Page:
Liotard's inscriptions demand particular attention because they are such an uncommon feature in self-portraits (and indeed portraits generally) of this period, thus inviting the question of how and why Liotard used them.33 For why add words to a painting? In the earlier self-portrait (Fig. 3), the words are written (more so than drawn) at the bottom of the image and read: Gio: Stefanus Liotard Ginevera Fatto da se medesimo l'anno 1737 in Firenze. In the later self-portrait, the words appear in the top left corner, a little more resolved in their application but still 'written': J. E. Liotard de Geneve Surnommé le Peintre Turc peint par lui meme a Vienne 1744. As representations, words and pictures encourage different kinds of interpretations, but words-in-pictures prompt an ambivalent response, a switching back and forth between reading and viewing: do we interpret these words as linguistic signifiers, or do we analyse the formal relationship between these marks and the rest of the representational plane?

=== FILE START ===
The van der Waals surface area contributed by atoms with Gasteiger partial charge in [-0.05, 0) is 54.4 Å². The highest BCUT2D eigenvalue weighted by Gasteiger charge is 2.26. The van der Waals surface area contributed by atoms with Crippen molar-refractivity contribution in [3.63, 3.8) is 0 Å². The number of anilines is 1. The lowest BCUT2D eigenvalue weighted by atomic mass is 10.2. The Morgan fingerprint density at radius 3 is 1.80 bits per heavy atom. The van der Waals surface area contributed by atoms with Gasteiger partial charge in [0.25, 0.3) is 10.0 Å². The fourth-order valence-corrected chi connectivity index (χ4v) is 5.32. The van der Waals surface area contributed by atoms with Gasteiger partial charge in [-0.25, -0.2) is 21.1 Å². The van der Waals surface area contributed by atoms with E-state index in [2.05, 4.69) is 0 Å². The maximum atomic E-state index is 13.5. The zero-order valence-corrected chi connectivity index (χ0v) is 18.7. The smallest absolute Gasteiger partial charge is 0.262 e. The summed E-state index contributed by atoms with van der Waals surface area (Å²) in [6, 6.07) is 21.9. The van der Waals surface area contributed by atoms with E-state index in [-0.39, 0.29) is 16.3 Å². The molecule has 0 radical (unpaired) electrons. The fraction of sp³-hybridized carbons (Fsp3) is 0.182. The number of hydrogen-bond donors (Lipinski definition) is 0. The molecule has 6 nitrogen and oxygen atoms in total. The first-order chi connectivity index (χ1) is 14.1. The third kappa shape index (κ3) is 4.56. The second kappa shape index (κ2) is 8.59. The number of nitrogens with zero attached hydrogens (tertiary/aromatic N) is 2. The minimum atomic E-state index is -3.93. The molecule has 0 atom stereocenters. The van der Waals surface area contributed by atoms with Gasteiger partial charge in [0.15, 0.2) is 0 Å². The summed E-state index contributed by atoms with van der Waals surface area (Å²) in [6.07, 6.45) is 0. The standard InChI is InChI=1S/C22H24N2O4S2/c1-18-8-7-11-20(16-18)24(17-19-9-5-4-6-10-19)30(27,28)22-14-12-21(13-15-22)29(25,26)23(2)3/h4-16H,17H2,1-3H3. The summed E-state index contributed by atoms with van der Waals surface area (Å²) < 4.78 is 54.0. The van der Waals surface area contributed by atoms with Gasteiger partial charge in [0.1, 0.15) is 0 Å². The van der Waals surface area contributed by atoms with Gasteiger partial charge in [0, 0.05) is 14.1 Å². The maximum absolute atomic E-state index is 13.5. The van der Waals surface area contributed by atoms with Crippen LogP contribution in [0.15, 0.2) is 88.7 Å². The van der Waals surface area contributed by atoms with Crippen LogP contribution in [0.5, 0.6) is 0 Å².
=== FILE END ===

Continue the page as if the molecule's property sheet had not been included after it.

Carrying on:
When read for their meaning, the phrases in both portraits say something similar. Each inscription clearly indexes Liotard's name (Gio: Stefanus Liotard / J. E. Liotard), his nationality (Ginevera / de Geneve) and the year (l'anno 1737 / 1744) and city (in Firenze / a Vienne) in which the portrait was produced. The inscriptions thus locate the artist temporally and geographically, but they also establish a more complex cultural location for Liotard, not least through language. In the first, the Genevan artist in Italy has perceived himself in Italian: even Jean-Étienne has become Gio: Stefanus as Liotard has linguistically and figuratively made (fatto) himself (se medesimo) Italian. In 1737, trying to fit into a new professional context in Italy, Liotard made himself like the others around him. In 1744, however, he instead tried to distinguish himself, by staying European but appropriating a cultural otherness that made him stand out from the crowd. In the later self-portrait, the inscription is in French, Liotard's native tongue as a Genevan, but also the court language of Vienna. Employing the lingua franca, this time Liotard did not have to translate himself for his audience, and yet within this French phrase is included that additional and alien cultural signifier, 'le Peintre Turc'.34 The meaning of the words thus reiterates what we see in the image of Liotard: this is a European fashioned as a foreigner, the Genevan artist 'Surnommé' the Turkish painter. Taken with his sartorial presentations, both inscriptions thus work to create what Sheriff calls a cultural 'matrix' within which Liotard is suspended, as he attempts, quite literally, to locate himself in the world.35